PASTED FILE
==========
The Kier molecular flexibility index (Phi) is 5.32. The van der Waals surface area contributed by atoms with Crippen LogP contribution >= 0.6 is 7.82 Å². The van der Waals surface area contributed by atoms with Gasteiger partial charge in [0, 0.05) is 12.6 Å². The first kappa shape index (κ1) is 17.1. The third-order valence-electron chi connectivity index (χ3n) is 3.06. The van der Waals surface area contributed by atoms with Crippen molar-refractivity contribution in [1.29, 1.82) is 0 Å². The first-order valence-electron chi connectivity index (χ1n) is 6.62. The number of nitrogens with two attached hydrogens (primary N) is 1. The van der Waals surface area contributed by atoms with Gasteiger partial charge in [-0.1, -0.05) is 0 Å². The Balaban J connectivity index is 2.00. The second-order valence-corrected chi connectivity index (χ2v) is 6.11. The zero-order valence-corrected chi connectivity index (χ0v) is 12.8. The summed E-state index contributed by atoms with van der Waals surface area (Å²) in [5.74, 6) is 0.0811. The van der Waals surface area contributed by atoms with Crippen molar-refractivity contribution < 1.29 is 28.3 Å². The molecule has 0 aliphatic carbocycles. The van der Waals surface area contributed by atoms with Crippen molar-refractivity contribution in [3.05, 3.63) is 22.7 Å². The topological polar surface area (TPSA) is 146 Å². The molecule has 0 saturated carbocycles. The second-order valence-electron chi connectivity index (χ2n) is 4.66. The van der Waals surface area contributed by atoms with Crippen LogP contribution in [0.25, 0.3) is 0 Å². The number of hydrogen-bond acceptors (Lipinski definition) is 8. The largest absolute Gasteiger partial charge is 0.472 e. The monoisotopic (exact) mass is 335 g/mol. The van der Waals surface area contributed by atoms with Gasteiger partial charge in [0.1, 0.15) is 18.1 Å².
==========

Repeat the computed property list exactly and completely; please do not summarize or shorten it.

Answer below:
The Kier molecular flexibility index (Phi) is 5.32. The van der Waals surface area contributed by atoms with Crippen LogP contribution >= 0.6 is 7.82 Å². The van der Waals surface area contributed by atoms with Gasteiger partial charge in [0, 0.05) is 12.6 Å². The first kappa shape index (κ1) is 17.1. The third-order valence-electron chi connectivity index (χ3n) is 3.06. The van der Waals surface area contributed by atoms with Crippen molar-refractivity contribution in [1.29, 1.82) is 0 Å². The first-order valence-electron chi connectivity index (χ1n) is 6.62. The number of nitrogens with two attached hydrogens (primary N) is 1. The van der Waals surface area contributed by atoms with Gasteiger partial charge in [-0.1, -0.05) is 0 Å². The Balaban J connectivity index is 2.00. The second-order valence-corrected chi connectivity index (χ2v) is 6.11. The zero-order valence-corrected chi connectivity index (χ0v) is 12.8. The summed E-state index contributed by atoms with van der Waals surface area (Å²) in [5.74, 6) is 0.0811. The van der Waals surface area contributed by atoms with Crippen molar-refractivity contribution < 1.29 is 28.3 Å². The molecule has 0 aliphatic carbocycles. The van der Waals surface area contributed by atoms with Crippen molar-refractivity contribution in [3.05, 3.63) is 22.7 Å². The topological polar surface area (TPSA) is 146 Å². The molecule has 0 saturated carbocycles. The second-order valence-electron chi connectivity index (χ2n) is 4.66. The van der Waals surface area contributed by atoms with Crippen LogP contribution in [0.25, 0.3) is 0 Å². The number of hydrogen-bond acceptors (Lipinski definition) is 8. The largest absolute Gasteiger partial charge is 0.472 e. The monoisotopic (exact) mass is 335 g/mol. The van der Waals surface area contributed by atoms with Gasteiger partial charge in [0.1, 0.15) is 18.1 Å².